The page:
Archdiocese Local

Online community embraces archbishop’s virtual Masses

by Joe Bollig

KANSAS CITY, Kan. — During her daily commute from Emporia to Topeka, teacher Holly Aranda used to start her day by listening to Scripture from a Catholic website made available in an audio format.

But that changed in mid-March when the COVID-19 pandemic closed schools, her commutes ended and she was forced to teach from home via Zoom video conferencing.

“[My commute] was a very faithful, spiritual time to listen to the readings and start the day before beginning my vocation of being a teacher,” said Aranda, who works for Auburn-Washburn USD 437.

She missed that special part of her daily routine. Fortunately, she found something even better: the daily Mass celebrated by Archbishop Joseph F. Naumann in his home chapel, shared via his personal Facebook page.

Early on, Archbishop Naumann urged his Facebook “parishioners” to look for the blessings they might find in the pandemic.

“One of the blessings [for me] was it gave me more time with God on a daily basis,” said Aranda.

The archbishop’s Masses became “a part of my day,” she said.

From March to early July, Aranda found spiritual solace and sustenance every weekday at Archbishop Naumann’s 8:30 a.m. Masses.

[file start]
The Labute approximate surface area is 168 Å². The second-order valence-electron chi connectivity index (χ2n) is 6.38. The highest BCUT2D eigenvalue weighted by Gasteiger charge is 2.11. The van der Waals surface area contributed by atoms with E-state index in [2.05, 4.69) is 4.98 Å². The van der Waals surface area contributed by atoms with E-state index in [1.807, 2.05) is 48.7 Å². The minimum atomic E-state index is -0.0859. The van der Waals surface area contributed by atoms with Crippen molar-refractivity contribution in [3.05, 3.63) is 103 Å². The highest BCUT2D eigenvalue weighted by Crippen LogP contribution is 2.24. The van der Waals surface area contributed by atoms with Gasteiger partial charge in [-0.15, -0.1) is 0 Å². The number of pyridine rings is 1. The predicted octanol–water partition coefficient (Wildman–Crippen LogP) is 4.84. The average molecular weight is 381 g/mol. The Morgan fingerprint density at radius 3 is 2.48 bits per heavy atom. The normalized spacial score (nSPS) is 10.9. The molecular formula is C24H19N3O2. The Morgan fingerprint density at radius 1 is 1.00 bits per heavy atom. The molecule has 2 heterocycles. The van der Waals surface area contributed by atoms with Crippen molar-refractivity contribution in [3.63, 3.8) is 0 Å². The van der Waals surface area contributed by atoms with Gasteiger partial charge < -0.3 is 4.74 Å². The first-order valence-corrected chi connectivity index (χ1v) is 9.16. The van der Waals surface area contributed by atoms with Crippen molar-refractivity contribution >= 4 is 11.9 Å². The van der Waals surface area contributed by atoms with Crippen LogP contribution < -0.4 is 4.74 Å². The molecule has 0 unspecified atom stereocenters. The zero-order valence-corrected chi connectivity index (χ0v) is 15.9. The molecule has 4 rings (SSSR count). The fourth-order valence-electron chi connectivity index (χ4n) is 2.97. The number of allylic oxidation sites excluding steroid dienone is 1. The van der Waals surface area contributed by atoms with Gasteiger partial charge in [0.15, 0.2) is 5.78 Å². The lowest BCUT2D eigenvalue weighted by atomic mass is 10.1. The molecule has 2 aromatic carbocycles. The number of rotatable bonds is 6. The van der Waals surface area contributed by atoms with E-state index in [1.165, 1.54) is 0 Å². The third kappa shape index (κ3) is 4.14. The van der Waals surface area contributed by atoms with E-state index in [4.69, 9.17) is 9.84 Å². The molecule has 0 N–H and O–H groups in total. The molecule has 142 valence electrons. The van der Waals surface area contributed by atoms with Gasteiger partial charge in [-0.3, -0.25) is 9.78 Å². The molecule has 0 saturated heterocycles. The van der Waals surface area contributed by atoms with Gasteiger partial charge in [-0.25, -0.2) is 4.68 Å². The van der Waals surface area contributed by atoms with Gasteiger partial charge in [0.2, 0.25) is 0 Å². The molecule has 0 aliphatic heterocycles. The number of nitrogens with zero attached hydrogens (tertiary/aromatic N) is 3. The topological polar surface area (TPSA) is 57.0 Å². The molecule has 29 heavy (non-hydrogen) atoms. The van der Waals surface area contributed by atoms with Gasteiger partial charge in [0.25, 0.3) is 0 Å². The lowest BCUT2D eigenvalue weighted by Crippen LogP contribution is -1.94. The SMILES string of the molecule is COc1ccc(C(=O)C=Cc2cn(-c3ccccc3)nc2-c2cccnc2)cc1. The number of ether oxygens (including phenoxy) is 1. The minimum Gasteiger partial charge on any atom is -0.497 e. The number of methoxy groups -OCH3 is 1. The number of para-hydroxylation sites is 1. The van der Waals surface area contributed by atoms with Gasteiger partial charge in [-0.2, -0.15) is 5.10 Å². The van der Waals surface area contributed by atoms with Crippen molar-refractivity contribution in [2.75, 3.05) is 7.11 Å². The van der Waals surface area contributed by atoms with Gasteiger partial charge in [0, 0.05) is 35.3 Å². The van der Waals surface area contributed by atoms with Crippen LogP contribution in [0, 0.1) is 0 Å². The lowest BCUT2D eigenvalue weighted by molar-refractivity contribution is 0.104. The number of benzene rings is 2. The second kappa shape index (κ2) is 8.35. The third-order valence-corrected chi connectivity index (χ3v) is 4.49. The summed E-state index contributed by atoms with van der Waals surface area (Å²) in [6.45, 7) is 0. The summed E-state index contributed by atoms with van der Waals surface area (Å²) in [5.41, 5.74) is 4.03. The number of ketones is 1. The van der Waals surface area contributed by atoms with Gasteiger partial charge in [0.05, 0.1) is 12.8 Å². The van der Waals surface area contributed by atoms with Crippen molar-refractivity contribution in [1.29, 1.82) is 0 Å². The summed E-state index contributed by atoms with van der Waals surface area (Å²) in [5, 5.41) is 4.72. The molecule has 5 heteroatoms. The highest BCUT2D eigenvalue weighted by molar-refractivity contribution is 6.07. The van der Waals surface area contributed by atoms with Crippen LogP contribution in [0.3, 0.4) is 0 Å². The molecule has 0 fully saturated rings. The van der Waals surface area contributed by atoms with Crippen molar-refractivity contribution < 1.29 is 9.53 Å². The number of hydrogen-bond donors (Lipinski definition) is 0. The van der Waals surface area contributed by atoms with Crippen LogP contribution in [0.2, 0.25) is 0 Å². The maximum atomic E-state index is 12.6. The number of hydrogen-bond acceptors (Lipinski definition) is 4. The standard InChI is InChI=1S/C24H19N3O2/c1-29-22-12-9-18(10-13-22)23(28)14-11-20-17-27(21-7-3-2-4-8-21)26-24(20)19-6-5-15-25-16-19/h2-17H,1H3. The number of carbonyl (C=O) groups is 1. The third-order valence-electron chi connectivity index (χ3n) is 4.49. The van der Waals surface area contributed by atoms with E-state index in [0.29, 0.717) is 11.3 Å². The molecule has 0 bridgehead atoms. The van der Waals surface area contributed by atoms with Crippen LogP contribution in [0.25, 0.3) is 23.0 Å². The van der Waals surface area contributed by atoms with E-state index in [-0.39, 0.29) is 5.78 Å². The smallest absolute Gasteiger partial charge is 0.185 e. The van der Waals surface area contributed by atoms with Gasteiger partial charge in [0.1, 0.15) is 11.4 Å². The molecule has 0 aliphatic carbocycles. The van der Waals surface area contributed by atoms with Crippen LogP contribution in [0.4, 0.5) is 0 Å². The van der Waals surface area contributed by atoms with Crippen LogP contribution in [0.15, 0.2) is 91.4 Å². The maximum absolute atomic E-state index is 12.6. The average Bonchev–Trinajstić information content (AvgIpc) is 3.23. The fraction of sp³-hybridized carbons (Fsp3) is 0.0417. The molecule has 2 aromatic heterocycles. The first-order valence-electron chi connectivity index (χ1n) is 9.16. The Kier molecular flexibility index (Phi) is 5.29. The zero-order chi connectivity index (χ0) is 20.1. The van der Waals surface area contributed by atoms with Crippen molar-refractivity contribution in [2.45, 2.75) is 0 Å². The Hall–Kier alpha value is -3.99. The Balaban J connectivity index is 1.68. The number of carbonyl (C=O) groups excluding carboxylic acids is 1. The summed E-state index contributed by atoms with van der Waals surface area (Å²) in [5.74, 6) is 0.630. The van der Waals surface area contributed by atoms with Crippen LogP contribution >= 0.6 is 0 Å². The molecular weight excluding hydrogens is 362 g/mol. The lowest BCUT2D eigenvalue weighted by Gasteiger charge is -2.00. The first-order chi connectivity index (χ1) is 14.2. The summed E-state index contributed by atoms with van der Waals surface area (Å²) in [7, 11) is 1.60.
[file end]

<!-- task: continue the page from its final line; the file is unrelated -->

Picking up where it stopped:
And she wasn’t alone. Although not always able to attend live, by the end of the day, thousands of people would view the archbishop’s daily Masses from all over the archdiocese — and not a few from his hometown of St. Louis.

Aranda, a convert to the Catholic faith, was even able to evangelize with these Masses.

“One thing I’ve done is I’ve shared [Archbishop Naumann’s] daily Masses through Facebook Share on my Facebook page,” she said. “And I’ve felt that’s one way to minister to other people who don’t know about the faith.

“You’d be surprised. Several of my friends have joined in the Mass, and they’re not even Catholic.”

Kathy Blasco has always wanted to go to daily Mass but found it impossible because of time and distance. She’s a resident of Lenexa but is a member of the Cathedral of the Immaculate Conception in the Diocese of Kansas City, Missouri.